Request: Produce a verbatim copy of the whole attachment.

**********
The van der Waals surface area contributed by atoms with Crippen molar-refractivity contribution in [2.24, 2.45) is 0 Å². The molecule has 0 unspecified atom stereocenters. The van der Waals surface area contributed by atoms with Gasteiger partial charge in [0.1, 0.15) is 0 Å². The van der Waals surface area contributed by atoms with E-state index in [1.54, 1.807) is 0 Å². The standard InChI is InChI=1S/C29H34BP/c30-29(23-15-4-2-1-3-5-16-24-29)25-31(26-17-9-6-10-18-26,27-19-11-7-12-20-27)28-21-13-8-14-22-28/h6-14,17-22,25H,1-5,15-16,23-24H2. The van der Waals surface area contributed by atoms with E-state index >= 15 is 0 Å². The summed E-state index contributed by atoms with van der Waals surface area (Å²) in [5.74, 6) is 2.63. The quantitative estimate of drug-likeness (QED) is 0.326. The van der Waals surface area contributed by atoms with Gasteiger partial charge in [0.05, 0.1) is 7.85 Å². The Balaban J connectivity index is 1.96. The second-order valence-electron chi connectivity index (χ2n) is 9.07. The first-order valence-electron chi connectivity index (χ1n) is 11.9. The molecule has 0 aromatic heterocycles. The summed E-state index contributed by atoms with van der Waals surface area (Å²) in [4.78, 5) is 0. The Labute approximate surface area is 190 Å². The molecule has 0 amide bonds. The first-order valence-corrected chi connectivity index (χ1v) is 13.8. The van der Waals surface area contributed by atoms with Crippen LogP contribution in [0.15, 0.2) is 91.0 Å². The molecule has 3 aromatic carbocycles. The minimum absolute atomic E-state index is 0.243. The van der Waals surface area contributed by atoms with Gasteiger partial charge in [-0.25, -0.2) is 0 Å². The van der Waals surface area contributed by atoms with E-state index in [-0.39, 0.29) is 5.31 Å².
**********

The van der Waals surface area contributed by atoms with Crippen molar-refractivity contribution in [2.24, 2.45) is 0 Å². The molecule has 0 unspecified atom stereocenters. The van der Waals surface area contributed by atoms with Gasteiger partial charge in [0.1, 0.15) is 0 Å². The van der Waals surface area contributed by atoms with E-state index in [1.54, 1.807) is 0 Å². The standard InChI is InChI=1S/C29H34BP/c30-29(23-15-4-2-1-3-5-16-24-29)25-31(26-17-9-6-10-18-26,27-19-11-7-12-20-27)28-21-13-8-14-22-28/h6-14,17-22,25H,1-5,15-16,23-24H2. The van der Waals surface area contributed by atoms with E-state index >= 15 is 0 Å². The summed E-state index contributed by atoms with van der Waals surface area (Å²) in [5.74, 6) is 2.63. The quantitative estimate of drug-likeness (QED) is 0.326. The van der Waals surface area contributed by atoms with Gasteiger partial charge in [0.05, 0.1) is 7.85 Å². The Balaban J connectivity index is 1.96. The second-order valence-electron chi connectivity index (χ2n) is 9.07. The first-order valence-electron chi connectivity index (χ1n) is 11.9. The molecule has 0 aromatic heterocycles. The summed E-state index contributed by atoms with van der Waals surface area (Å²) in [4.78, 5) is 0. The Labute approximate surface area is 190 Å². The molecule has 0 amide bonds. The first-order valence-corrected chi connectivity index (χ1v) is 13.8. The van der Waals surface area contributed by atoms with Crippen LogP contribution in [0.15, 0.2) is 91.0 Å². The molecule has 3 aromatic carbocycles. The minimum absolute atomic E-state index is 0.243. The van der Waals surface area contributed by atoms with Gasteiger partial charge in [-0.25, -0.2) is 0 Å². The van der Waals surface area contributed by atoms with E-state index in [-0.39, 0.29) is 5.31 Å².